So which is the best alternative to comply with the new IMO regulation?

Both scrubbers and compliant or alternative fuels are equally acceptable, realistic and environmentally sound methods of compliance with the 2020 sulphur cap, and both are essential tools in significantly reducing the environmental impact of the maritime sector.

However, given the considerable cost and the complexity involved in the installation and use of scrubbers, it is expected that ship operators will opt for the least expensive option of consuming low sulfur content fuels, which however will require greater attention and awareness from users as safety concerns will mount.


(Source:  Nyman GBG Tokerud A. (1991). Seawater scrubbing removes SO2 from refinery flue gases. Oil and Gas Journal 89. 51-55).
(Source:  Andreasen, A. and Mayer, S.: Use of Seawater Scrubbing for SO2 Removal from Marine Engine Exhaust Gas, Energy Fuels 21, 3274–3279, 2007).
(Source:  COWI2012: Kjølholt, J., S. Aakre C. Jürgensen, J. Lauridsen Assessment of possible impacts of scrubber water discharges on the marine environment, (COWI, 2012) Danish Environmental Protection Agency).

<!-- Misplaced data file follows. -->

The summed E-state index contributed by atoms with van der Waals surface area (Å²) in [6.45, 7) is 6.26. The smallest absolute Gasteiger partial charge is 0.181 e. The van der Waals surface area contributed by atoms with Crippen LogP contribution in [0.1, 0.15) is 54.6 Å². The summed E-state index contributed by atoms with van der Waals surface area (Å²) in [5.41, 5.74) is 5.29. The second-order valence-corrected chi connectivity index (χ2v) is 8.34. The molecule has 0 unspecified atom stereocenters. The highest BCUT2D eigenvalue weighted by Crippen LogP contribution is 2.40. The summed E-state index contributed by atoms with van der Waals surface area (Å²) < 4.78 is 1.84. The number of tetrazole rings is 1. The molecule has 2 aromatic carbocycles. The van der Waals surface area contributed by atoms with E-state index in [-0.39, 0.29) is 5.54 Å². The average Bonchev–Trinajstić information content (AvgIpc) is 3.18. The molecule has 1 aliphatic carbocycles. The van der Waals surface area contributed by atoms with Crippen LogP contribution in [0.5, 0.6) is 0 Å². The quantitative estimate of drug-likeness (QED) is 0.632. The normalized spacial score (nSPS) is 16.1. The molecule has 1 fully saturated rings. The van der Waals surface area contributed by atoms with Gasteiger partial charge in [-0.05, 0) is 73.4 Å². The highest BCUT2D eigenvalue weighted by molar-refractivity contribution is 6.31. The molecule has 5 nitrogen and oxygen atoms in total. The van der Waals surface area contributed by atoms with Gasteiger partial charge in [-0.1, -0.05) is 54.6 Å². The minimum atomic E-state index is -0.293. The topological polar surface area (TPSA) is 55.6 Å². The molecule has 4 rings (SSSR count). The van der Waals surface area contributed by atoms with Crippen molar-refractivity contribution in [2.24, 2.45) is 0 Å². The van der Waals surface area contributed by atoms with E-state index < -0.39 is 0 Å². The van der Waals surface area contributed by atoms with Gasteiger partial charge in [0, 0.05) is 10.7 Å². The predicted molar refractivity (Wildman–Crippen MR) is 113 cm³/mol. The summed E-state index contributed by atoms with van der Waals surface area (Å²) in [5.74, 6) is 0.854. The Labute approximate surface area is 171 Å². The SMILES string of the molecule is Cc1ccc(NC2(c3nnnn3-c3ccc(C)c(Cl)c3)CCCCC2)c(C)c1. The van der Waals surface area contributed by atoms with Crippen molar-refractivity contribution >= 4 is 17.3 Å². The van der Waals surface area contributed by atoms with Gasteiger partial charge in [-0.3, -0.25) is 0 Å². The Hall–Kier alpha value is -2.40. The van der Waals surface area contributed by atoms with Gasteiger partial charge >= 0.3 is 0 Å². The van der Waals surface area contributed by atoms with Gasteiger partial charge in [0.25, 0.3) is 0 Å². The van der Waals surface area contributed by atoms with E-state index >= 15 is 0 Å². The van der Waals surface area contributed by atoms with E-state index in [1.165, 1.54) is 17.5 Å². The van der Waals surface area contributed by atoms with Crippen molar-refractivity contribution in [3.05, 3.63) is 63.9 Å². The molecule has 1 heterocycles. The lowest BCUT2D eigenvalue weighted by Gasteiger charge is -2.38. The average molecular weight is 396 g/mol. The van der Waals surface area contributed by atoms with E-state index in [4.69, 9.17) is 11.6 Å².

(Source:  Fridell, Erik & Salo, Kent. (2014). Measurements of Abatement of Particles and Exhaust Gases in a Marine Gas Scrubber. Proceedings of the Institution of Mechanical Engineers, Part M: Journal of Engineering for the Maritime Environment. 230.10.1177/1475090214543716)
(Source:  Lack, DA, Thuesen, J, Elliot, R, Stuer-Lauridsen, F, Overgaard, S, et al. 2012 Investigation of appropriate control measures (abatement technologies) to reduce Black Carbon emissions from international shipping. IMO)
(Source:  CE Delft; The ICCT; Mikis Tsimplis, 2012. Regulated Slow Steaming in Maritime Transport: An Assessment of Options, Costs and Benefits, Delft: CE Delft)